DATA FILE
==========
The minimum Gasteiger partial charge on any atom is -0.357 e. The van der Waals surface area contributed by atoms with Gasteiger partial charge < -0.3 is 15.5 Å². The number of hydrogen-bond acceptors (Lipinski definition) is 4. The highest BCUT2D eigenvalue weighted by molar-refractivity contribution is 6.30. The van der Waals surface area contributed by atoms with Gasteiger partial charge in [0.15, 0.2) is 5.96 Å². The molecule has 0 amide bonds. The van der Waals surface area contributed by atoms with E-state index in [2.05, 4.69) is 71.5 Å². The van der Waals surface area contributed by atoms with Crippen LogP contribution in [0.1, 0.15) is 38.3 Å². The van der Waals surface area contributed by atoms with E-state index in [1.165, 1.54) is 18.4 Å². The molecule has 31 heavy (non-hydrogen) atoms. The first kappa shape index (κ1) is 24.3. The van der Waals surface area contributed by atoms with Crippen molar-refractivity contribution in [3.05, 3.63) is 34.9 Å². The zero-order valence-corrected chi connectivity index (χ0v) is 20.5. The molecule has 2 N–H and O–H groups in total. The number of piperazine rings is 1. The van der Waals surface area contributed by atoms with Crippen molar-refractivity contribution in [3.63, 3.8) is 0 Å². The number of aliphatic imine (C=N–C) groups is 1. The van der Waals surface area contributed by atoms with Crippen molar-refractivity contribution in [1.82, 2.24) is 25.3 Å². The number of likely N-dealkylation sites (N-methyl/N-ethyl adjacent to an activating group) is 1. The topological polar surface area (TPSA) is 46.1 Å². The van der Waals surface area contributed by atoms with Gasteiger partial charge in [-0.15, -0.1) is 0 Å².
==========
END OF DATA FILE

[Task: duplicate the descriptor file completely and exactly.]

The minimum Gasteiger partial charge on any atom is -0.357 e. The van der Waals surface area contributed by atoms with Gasteiger partial charge < -0.3 is 15.5 Å². The number of hydrogen-bond acceptors (Lipinski definition) is 4. The highest BCUT2D eigenvalue weighted by molar-refractivity contribution is 6.30. The van der Waals surface area contributed by atoms with Gasteiger partial charge in [0.15, 0.2) is 5.96 Å². The molecule has 0 amide bonds. The van der Waals surface area contributed by atoms with E-state index in [2.05, 4.69) is 71.5 Å². The van der Waals surface area contributed by atoms with Crippen LogP contribution in [0.1, 0.15) is 38.3 Å². The van der Waals surface area contributed by atoms with E-state index in [1.165, 1.54) is 18.4 Å². The molecule has 31 heavy (non-hydrogen) atoms. The first kappa shape index (κ1) is 24.3. The van der Waals surface area contributed by atoms with Crippen molar-refractivity contribution in [3.05, 3.63) is 34.9 Å². The zero-order valence-corrected chi connectivity index (χ0v) is 20.5. The molecule has 2 N–H and O–H groups in total. The number of piperazine rings is 1. The van der Waals surface area contributed by atoms with Crippen molar-refractivity contribution in [3.63, 3.8) is 0 Å². The number of aliphatic imine (C=N–C) groups is 1. The van der Waals surface area contributed by atoms with Crippen molar-refractivity contribution in [1.82, 2.24) is 25.3 Å². The number of likely N-dealkylation sites (N-methyl/N-ethyl adjacent to an activating group) is 1. The topological polar surface area (TPSA) is 46.1 Å². The van der Waals surface area contributed by atoms with Gasteiger partial charge in [-0.15, -0.1) is 0 Å².